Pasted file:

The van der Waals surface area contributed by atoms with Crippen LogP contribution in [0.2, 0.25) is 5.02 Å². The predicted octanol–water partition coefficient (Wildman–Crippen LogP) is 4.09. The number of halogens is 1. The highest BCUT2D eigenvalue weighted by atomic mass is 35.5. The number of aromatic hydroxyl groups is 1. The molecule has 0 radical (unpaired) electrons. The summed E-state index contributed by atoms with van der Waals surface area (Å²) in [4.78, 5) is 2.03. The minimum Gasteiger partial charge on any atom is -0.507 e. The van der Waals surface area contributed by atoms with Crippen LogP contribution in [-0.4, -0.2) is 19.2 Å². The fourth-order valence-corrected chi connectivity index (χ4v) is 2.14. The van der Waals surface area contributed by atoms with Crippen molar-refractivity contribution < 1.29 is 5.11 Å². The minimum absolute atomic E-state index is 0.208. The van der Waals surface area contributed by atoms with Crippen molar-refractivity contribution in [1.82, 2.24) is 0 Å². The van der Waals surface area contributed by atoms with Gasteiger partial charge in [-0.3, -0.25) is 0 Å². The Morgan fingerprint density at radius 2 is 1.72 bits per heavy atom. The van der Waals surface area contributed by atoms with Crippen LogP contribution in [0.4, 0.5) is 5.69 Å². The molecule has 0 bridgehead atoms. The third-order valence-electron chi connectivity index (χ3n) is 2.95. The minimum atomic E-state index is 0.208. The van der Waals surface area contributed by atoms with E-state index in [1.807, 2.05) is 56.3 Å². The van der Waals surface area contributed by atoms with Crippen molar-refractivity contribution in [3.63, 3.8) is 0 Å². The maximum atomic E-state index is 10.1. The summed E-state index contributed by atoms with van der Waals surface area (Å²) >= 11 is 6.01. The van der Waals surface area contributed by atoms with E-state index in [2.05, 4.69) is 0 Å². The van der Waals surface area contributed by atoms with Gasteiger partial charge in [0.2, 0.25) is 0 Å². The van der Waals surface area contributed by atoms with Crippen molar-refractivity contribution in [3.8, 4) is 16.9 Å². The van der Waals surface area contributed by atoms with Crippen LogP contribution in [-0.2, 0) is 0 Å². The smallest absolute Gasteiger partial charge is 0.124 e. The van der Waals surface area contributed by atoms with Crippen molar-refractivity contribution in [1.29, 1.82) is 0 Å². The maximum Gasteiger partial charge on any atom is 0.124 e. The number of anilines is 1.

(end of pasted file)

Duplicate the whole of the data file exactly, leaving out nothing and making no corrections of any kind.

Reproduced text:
The van der Waals surface area contributed by atoms with Crippen LogP contribution in [0.2, 0.25) is 5.02 Å². The predicted octanol–water partition coefficient (Wildman–Crippen LogP) is 4.09. The number of halogens is 1. The highest BCUT2D eigenvalue weighted by atomic mass is 35.5. The number of aromatic hydroxyl groups is 1. The molecule has 0 radical (unpaired) electrons. The summed E-state index contributed by atoms with van der Waals surface area (Å²) in [4.78, 5) is 2.03. The minimum Gasteiger partial charge on any atom is -0.507 e. The van der Waals surface area contributed by atoms with Crippen LogP contribution in [-0.4, -0.2) is 19.2 Å². The fourth-order valence-corrected chi connectivity index (χ4v) is 2.14. The van der Waals surface area contributed by atoms with Crippen molar-refractivity contribution < 1.29 is 5.11 Å². The minimum absolute atomic E-state index is 0.208. The van der Waals surface area contributed by atoms with Crippen molar-refractivity contribution in [1.82, 2.24) is 0 Å². The van der Waals surface area contributed by atoms with Gasteiger partial charge in [-0.3, -0.25) is 0 Å². The Morgan fingerprint density at radius 2 is 1.72 bits per heavy atom. The van der Waals surface area contributed by atoms with Crippen LogP contribution in [0.4, 0.5) is 5.69 Å². The molecule has 0 bridgehead atoms. The third-order valence-electron chi connectivity index (χ3n) is 2.95. The minimum atomic E-state index is 0.208. The van der Waals surface area contributed by atoms with E-state index in [1.807, 2.05) is 56.3 Å². The van der Waals surface area contributed by atoms with Crippen molar-refractivity contribution in [3.63, 3.8) is 0 Å². The maximum atomic E-state index is 10.1. The summed E-state index contributed by atoms with van der Waals surface area (Å²) >= 11 is 6.01. The van der Waals surface area contributed by atoms with E-state index in [2.05, 4.69) is 0 Å². The van der Waals surface area contributed by atoms with Gasteiger partial charge in [0.2, 0.25) is 0 Å². The van der Waals surface area contributed by atoms with Crippen molar-refractivity contribution in [3.8, 4) is 16.9 Å². The van der Waals surface area contributed by atoms with Crippen LogP contribution in [-0.2, 0) is 0 Å². The smallest absolute Gasteiger partial charge is 0.124 e. The van der Waals surface area contributed by atoms with Crippen molar-refractivity contribution in [1.29, 1.82) is 0 Å². The maximum Gasteiger partial charge on any atom is 0.124 e. The number of anilines is 1.